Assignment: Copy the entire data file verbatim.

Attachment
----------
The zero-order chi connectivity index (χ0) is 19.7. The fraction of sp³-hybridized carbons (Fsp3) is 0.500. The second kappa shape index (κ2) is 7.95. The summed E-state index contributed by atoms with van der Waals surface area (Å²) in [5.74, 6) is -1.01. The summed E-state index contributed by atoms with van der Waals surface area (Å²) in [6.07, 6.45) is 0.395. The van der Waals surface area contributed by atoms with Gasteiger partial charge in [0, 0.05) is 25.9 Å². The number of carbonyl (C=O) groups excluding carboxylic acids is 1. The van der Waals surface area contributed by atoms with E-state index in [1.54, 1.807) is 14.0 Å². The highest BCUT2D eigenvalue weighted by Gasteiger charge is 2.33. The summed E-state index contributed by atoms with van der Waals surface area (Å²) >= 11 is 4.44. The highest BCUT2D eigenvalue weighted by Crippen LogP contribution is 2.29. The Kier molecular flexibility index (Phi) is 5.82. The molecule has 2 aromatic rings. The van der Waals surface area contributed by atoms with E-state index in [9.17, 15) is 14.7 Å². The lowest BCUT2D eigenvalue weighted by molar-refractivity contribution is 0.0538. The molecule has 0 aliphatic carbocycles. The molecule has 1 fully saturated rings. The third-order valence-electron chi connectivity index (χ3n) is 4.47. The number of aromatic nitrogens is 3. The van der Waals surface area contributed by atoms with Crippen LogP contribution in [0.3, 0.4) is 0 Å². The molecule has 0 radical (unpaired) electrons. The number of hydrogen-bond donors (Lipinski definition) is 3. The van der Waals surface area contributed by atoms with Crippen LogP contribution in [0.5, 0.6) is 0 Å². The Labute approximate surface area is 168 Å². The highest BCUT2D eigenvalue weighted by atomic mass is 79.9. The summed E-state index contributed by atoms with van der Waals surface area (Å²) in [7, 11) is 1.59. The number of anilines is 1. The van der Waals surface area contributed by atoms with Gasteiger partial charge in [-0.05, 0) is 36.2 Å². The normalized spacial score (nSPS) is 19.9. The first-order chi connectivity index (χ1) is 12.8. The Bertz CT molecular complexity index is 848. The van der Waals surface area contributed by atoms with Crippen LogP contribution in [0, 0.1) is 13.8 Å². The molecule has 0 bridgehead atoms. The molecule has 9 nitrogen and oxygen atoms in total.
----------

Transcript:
The zero-order chi connectivity index (χ0) is 19.7. The fraction of sp³-hybridized carbons (Fsp3) is 0.500. The second kappa shape index (κ2) is 7.95. The summed E-state index contributed by atoms with van der Waals surface area (Å²) in [5.74, 6) is -1.01. The summed E-state index contributed by atoms with van der Waals surface area (Å²) in [6.07, 6.45) is 0.395. The van der Waals surface area contributed by atoms with Gasteiger partial charge in [0, 0.05) is 25.9 Å². The number of carbonyl (C=O) groups excluding carboxylic acids is 1. The van der Waals surface area contributed by atoms with E-state index in [1.54, 1.807) is 14.0 Å². The highest BCUT2D eigenvalue weighted by Gasteiger charge is 2.33. The summed E-state index contributed by atoms with van der Waals surface area (Å²) >= 11 is 4.44. The highest BCUT2D eigenvalue weighted by Crippen LogP contribution is 2.29. The Kier molecular flexibility index (Phi) is 5.82. The molecule has 2 aromatic rings. The van der Waals surface area contributed by atoms with E-state index in [9.17, 15) is 14.7 Å². The lowest BCUT2D eigenvalue weighted by molar-refractivity contribution is 0.0538. The molecule has 0 aliphatic carbocycles. The molecule has 1 fully saturated rings. The third-order valence-electron chi connectivity index (χ3n) is 4.47. The number of aromatic nitrogens is 3. The van der Waals surface area contributed by atoms with Crippen LogP contribution in [0.3, 0.4) is 0 Å². The molecule has 0 radical (unpaired) electrons. The number of hydrogen-bond donors (Lipinski definition) is 3. The van der Waals surface area contributed by atoms with Crippen LogP contribution in [0.5, 0.6) is 0 Å². The Labute approximate surface area is 168 Å². The highest BCUT2D eigenvalue weighted by atomic mass is 79.9. The summed E-state index contributed by atoms with van der Waals surface area (Å²) in [7, 11) is 1.59. The number of anilines is 1. The van der Waals surface area contributed by atoms with Gasteiger partial charge in [-0.05, 0) is 36.2 Å². The normalized spacial score (nSPS) is 19.9. The first-order chi connectivity index (χ1) is 12.8. The Bertz CT molecular complexity index is 848. The van der Waals surface area contributed by atoms with Crippen LogP contribution in [0, 0.1) is 13.8 Å². The molecule has 0 bridgehead atoms. The molecule has 9 nitrogen and oxygen atoms in total.